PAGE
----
A clover food plot provides great feed for deer, turkey and grouse.
As an old soils guy, my mind always wanders back to crops and dirt. I am always watching and observing the ground when the snow melts. I’m on the lookout for the crystals and small frozen chunks that mean the soils have started the freeze and thaw cycle. That means, it’s frost seeding time. Frost seeding is a lot like maple syrup making, you need frosty cold nights and warm days to cause the soil particles to lift up, heave and then settle down.
If you live in the Champlain Valley, and I mean down close to the lake where the snow is gone, it may be too late to frost seed. But then again, if it gets frosty one or more nights, you may have a chance, so stay with me for a while.
Frost seeding is spinning on clover seed during the freeze cycle when the soils expand and heave at night, allowing the seeds to get into the ground. Once the soil warms up above 32 degrees and thaws, it recedes and covers the seed. For food plots, find a sunny spot with soils that are moist, not droughty or saturated. There is a very short time window when this happens and you need to be prepared or you miss the golden hour of frost seeding. To be successful you need to have existing sod chewed right down to the dirt with bare spots for the clovers to grow in, or have the food plot area disked or dragged in advance, so earth is exposed. You need seed to soil contact. If the seed is spread on the surface but sits up on other grasses, you lose! No ifs ands or buts!
Ideally, you should have planned this last fall, like the grazing farmers do. They frost seed pastures very successfully. You would have lightly disked or dragged the area, had a soil test completed and had your seed and fertilizer all set to go. But we all know that sometimes we just shoot from the hip after reading an article by some whitetail group or grouse and turkey magazine and we just need to try it. So I am giving you the down and dirty, just get-r-done, quick method, with a tail light guarantee. The only thing you have to lose is some seed and time.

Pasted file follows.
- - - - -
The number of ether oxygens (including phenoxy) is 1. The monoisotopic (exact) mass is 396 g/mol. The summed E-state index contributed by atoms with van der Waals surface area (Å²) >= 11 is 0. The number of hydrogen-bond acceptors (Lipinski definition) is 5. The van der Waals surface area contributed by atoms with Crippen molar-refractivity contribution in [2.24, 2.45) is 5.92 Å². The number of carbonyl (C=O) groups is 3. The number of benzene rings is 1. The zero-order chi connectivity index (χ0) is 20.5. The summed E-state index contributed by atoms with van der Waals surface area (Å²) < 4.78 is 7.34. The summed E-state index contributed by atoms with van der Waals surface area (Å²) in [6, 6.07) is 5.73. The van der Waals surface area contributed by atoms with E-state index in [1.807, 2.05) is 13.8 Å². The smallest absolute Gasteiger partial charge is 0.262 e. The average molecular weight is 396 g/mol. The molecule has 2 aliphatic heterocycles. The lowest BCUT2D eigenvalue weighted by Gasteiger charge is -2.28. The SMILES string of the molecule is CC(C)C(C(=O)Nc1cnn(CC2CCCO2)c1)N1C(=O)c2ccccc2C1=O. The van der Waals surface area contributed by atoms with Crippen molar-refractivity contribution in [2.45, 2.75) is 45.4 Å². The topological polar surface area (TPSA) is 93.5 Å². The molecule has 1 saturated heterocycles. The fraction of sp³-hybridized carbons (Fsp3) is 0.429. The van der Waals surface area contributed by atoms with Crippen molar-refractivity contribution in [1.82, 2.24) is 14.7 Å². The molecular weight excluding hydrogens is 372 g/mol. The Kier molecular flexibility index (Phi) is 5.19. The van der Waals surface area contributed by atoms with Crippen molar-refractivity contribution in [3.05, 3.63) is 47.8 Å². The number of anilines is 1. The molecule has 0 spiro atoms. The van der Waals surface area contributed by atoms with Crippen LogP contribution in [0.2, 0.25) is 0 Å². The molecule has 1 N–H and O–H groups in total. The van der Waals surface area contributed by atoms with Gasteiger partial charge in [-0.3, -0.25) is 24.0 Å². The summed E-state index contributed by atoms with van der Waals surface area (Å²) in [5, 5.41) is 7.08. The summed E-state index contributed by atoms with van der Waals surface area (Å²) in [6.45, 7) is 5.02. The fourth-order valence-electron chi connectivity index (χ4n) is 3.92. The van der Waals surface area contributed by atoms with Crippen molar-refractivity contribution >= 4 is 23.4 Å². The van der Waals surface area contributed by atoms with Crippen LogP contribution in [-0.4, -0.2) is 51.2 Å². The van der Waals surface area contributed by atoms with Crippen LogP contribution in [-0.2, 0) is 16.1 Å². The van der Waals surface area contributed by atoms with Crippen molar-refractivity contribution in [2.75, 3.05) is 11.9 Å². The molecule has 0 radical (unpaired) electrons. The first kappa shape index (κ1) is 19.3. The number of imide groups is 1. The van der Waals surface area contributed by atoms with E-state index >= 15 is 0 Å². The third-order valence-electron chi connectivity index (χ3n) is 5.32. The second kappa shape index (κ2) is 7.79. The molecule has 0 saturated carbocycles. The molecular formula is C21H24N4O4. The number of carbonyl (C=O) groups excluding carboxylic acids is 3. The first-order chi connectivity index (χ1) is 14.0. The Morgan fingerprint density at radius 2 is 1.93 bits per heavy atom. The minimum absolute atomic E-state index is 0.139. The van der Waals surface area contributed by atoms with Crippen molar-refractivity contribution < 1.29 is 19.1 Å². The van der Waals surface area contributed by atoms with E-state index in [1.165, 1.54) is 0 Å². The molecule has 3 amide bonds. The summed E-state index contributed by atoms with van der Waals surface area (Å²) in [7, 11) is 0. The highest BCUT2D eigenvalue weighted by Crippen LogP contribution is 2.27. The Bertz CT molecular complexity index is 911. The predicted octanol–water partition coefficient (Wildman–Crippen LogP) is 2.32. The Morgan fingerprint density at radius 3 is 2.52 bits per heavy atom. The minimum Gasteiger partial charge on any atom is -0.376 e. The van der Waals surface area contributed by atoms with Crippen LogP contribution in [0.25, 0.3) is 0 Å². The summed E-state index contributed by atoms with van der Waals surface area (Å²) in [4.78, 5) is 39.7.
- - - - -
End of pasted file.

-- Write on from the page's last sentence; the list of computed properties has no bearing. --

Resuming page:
The benefit to frost seeding is the seed is in place very early. The seed is in contact with the soil and ready for the early spring rains to start growth. Clovers work excellent if you do it right.
The plan “B” option is the traditional planting method which is to wait until things dry out, then plow or disc a food plot site, then spread seed and rake it in and finally mulch it. Then wait for growth. But I know you have better things to do when things dry out - turkey hunting season and fly fishing of course. Someone out there thought I was going to say rake the yard and paint the house. Yea right!
Okay, you have the seed in the ground (double the seeding rate for frost seeding around 10 pounds per acre), so now what? You need to manage it. Red clover lasts about two years, and white clover a few years longer with management. For clovers to grow, they need sun and fertilizer. Once things start growing, you need to watch for the young clover plants. They need sun. If there are competing plants, like grasses, you need to mow them to allow the sun to reach the clovers. Mow the competing plants, not the clovers by keeping the mower, brush cutter or whatever, up above the young plants. This is important even for grazers. The cows need to get into the pasture and chew down the grasses to let the clovers get sun. A few light applications of fertilizer will help get things growing. Clovers are legumes so they don’t need much nitrogen so a mix lean on “N” will work and it won’t encourage grasses to grow. Periodic light applications of fertilizer and agricultural lime, and some wood ash should do the trick. Compost works great as well. Get a soil test if you can, so you can put on what the plant needs.
For you do-it-yourselfers that are in a yank to get r done, never ask for help, and don’t need maps — I say go for it. There is a trick to it. Sandy ground doesn’t heave like clay, so you may need to assist with some raking. You can scratch in the compost and seed with a rake during the thaw. Let the frost work it in during the cold night. This works for small plots. Very sandy soil is tricky due to low moisture. Sand dries easy and you can lose the plants if they dry out. Once again you have very little to lose and a lot to gain. If it’s done right you’ll have a great clover food plot for deer, grouse and turkeys.
Rich Redman is a retired District Conservationist for the USDA Natural Resources Conservation Service and an avid outdoorsman. His column will appear regularly. He may be reached at firstname.lastname@example.org.